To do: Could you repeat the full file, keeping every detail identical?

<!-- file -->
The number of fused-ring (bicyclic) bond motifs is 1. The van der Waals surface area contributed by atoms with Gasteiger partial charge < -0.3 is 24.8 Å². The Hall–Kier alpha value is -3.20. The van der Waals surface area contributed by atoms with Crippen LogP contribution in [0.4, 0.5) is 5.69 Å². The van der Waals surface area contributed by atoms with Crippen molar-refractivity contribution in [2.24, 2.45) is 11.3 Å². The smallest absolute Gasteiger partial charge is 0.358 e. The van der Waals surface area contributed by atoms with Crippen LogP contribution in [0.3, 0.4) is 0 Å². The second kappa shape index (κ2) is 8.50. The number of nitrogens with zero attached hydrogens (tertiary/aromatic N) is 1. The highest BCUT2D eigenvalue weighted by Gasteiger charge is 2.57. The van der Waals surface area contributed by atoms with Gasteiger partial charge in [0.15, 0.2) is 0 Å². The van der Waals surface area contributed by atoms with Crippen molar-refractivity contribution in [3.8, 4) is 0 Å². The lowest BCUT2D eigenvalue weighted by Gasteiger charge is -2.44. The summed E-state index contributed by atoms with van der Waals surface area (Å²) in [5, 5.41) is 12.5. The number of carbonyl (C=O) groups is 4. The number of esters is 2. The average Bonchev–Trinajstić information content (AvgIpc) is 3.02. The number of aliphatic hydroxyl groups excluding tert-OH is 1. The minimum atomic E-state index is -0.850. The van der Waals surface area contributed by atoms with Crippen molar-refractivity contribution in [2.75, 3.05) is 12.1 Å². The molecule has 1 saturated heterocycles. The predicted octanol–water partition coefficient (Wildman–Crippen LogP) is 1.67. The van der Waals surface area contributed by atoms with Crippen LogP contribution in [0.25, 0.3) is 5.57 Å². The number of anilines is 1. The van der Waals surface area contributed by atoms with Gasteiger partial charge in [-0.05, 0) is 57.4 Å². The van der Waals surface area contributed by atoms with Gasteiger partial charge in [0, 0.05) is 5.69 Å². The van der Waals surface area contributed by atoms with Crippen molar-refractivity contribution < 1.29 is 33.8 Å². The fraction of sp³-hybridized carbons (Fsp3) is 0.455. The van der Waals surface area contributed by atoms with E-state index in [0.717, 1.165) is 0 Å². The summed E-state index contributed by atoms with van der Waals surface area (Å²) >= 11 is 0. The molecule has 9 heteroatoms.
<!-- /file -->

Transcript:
The number of fused-ring (bicyclic) bond motifs is 1. The van der Waals surface area contributed by atoms with Gasteiger partial charge < -0.3 is 24.8 Å². The Hall–Kier alpha value is -3.20. The van der Waals surface area contributed by atoms with Crippen LogP contribution in [0.4, 0.5) is 5.69 Å². The van der Waals surface area contributed by atoms with Crippen molar-refractivity contribution in [2.24, 2.45) is 11.3 Å². The smallest absolute Gasteiger partial charge is 0.358 e. The van der Waals surface area contributed by atoms with Crippen LogP contribution in [0.3, 0.4) is 0 Å². The second kappa shape index (κ2) is 8.50. The number of nitrogens with zero attached hydrogens (tertiary/aromatic N) is 1. The highest BCUT2D eigenvalue weighted by Gasteiger charge is 2.57. The van der Waals surface area contributed by atoms with Gasteiger partial charge in [0.15, 0.2) is 0 Å². The van der Waals surface area contributed by atoms with Crippen molar-refractivity contribution in [3.8, 4) is 0 Å². The lowest BCUT2D eigenvalue weighted by Gasteiger charge is -2.44. The summed E-state index contributed by atoms with van der Waals surface area (Å²) in [5, 5.41) is 12.5. The number of carbonyl (C=O) groups is 4. The number of esters is 2. The average Bonchev–Trinajstić information content (AvgIpc) is 3.02. The number of aliphatic hydroxyl groups excluding tert-OH is 1. The minimum atomic E-state index is -0.850. The van der Waals surface area contributed by atoms with Crippen molar-refractivity contribution in [2.75, 3.05) is 12.1 Å². The molecule has 1 saturated heterocycles. The predicted octanol–water partition coefficient (Wildman–Crippen LogP) is 1.67. The van der Waals surface area contributed by atoms with Crippen LogP contribution in [0.25, 0.3) is 5.57 Å². The number of anilines is 1. The van der Waals surface area contributed by atoms with Gasteiger partial charge in [-0.05, 0) is 57.4 Å². The van der Waals surface area contributed by atoms with Gasteiger partial charge in [0, 0.05) is 5.69 Å². The van der Waals surface area contributed by atoms with Crippen molar-refractivity contribution < 1.29 is 33.8 Å². The fraction of sp³-hybridized carbons (Fsp3) is 0.455. The van der Waals surface area contributed by atoms with E-state index in [0.717, 1.165) is 0 Å². The summed E-state index contributed by atoms with van der Waals surface area (Å²) >= 11 is 0. The molecule has 9 heteroatoms.